I lay in the hospital bed laughing with my husband as we watched Ferris Beuller's Day Off. It was a Friday night, so The Mister could stay late with me. I always felt more secure and relaxed when he was by my side. If I tried hard enough, I could imagine that we were just home on the couch, watching a movie and relaxing like we used to do.
When the nurse entered to strap a device to my belly so she could monitor the baby, I didn't let it interrupt. This was our norm. I lived in the hospital and the nurses came and went. They were just part of the date, as normal as the dog needing to be let out or the cat wanting her chin scratched. Routine.
In the back of my mind, I noticed that The Peanut's heart rate seemed slower than usual. I tried not to let it worry me. Worry had become my second nature in the past many weeks, but I was finally moving through it and reaching toward hope. The nurses would know what to do. The large team of specialists who saw us every day would be able to take care of us. They didn't seem panicked at all.
Soon, the maternal fetal medicine specialist was there to do an ultrasound. Again, not a real break from the routine. We got these at least once a day if not more frequently. I felt secure knowing that he was checking things out to make sure The Peanut was doing just fine. I continued to watch the movie, trying to keep my giggles to a minimum so as not to interrupt the doctor.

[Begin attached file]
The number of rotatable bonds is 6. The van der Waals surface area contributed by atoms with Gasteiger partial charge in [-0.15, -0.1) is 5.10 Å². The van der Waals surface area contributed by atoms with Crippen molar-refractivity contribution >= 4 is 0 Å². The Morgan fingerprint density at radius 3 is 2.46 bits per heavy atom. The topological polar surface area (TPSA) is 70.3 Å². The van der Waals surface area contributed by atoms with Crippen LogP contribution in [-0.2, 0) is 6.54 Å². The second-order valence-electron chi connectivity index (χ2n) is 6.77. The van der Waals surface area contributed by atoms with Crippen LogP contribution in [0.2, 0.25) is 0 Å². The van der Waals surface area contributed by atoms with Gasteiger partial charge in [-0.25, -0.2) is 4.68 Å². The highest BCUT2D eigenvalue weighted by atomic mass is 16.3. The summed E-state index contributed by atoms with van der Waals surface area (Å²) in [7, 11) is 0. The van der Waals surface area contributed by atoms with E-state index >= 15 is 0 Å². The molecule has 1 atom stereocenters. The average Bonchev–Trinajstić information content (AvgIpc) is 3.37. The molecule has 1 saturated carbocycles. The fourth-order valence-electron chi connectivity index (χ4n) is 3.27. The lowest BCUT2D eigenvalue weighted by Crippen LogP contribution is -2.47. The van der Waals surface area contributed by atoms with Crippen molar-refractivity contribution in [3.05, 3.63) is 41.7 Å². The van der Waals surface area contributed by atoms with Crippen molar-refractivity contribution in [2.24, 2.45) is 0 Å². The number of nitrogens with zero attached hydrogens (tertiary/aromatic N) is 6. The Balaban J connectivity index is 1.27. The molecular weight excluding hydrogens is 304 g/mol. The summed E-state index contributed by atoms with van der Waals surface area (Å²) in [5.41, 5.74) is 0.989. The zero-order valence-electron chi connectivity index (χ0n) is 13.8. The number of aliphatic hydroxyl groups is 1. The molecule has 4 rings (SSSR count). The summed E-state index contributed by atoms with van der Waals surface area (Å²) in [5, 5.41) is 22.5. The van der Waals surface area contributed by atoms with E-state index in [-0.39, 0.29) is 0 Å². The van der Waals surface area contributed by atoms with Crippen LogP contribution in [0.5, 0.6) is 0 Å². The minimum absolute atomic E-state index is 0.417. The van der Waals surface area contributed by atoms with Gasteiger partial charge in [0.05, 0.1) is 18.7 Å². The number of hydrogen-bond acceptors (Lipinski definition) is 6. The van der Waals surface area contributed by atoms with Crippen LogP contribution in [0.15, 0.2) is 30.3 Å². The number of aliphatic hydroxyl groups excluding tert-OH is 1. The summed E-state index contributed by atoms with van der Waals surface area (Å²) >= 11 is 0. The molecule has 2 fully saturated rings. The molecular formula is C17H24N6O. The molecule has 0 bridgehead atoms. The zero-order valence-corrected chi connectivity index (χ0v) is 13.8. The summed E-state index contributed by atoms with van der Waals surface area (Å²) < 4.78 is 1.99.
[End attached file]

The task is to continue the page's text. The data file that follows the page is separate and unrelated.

After at time he said, "It looks like your going to be having a baby tonight."
I smiled, "You think so?"
The now me wants to go back to the then me and wipe that smile off of her face. Who does she think she is? Doesn't she know she is only in her 27th week of pregnancy? Doesn't she know that being surrounded by all of these medical professionals and fancy equipment have engendered in her a sense of false security? Can't she see the disaster approaching from her still-miles-away view?
"Oh, I don't think so, I know so," the doctor resonded in a matter of fact way.